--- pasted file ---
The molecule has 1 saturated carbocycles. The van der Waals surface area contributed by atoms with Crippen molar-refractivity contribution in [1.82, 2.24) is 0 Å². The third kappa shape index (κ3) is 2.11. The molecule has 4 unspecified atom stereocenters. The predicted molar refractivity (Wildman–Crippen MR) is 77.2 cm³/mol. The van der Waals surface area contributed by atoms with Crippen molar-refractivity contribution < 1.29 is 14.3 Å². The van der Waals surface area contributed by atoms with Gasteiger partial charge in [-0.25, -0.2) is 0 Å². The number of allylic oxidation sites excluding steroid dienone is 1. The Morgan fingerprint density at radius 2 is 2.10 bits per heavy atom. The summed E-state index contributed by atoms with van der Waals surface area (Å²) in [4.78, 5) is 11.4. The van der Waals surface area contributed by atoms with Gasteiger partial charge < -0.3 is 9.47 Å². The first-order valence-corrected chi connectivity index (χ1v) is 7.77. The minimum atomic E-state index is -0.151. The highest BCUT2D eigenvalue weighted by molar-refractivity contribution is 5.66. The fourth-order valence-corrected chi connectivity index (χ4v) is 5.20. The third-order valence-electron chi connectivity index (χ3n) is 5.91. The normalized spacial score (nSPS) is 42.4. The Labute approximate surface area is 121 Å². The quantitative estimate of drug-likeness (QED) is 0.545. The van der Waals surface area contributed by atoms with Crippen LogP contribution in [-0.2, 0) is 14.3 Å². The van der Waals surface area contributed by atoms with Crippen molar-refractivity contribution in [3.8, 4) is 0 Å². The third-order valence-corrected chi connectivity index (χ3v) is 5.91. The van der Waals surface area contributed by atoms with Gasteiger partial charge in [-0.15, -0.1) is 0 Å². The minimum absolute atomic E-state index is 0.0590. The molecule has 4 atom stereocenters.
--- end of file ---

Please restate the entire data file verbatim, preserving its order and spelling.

The molecule has 1 saturated carbocycles. The van der Waals surface area contributed by atoms with Crippen molar-refractivity contribution in [1.82, 2.24) is 0 Å². The third kappa shape index (κ3) is 2.11. The molecule has 4 unspecified atom stereocenters. The predicted molar refractivity (Wildman–Crippen MR) is 77.2 cm³/mol. The van der Waals surface area contributed by atoms with Crippen molar-refractivity contribution < 1.29 is 14.3 Å². The van der Waals surface area contributed by atoms with Gasteiger partial charge in [-0.25, -0.2) is 0 Å². The number of allylic oxidation sites excluding steroid dienone is 1. The Morgan fingerprint density at radius 2 is 2.10 bits per heavy atom. The summed E-state index contributed by atoms with van der Waals surface area (Å²) in [4.78, 5) is 11.4. The van der Waals surface area contributed by atoms with Gasteiger partial charge < -0.3 is 9.47 Å². The first-order valence-corrected chi connectivity index (χ1v) is 7.77. The minimum atomic E-state index is -0.151. The highest BCUT2D eigenvalue weighted by molar-refractivity contribution is 5.66. The fourth-order valence-corrected chi connectivity index (χ4v) is 5.20. The third-order valence-electron chi connectivity index (χ3n) is 5.91. The normalized spacial score (nSPS) is 42.4. The Labute approximate surface area is 121 Å². The quantitative estimate of drug-likeness (QED) is 0.545. The van der Waals surface area contributed by atoms with Crippen LogP contribution in [-0.2, 0) is 14.3 Å². The van der Waals surface area contributed by atoms with Crippen molar-refractivity contribution in [3.8, 4) is 0 Å². The third-order valence-corrected chi connectivity index (χ3v) is 5.91. The van der Waals surface area contributed by atoms with Gasteiger partial charge in [-0.15, -0.1) is 0 Å². The minimum absolute atomic E-state index is 0.0590. The molecule has 4 atom stereocenters.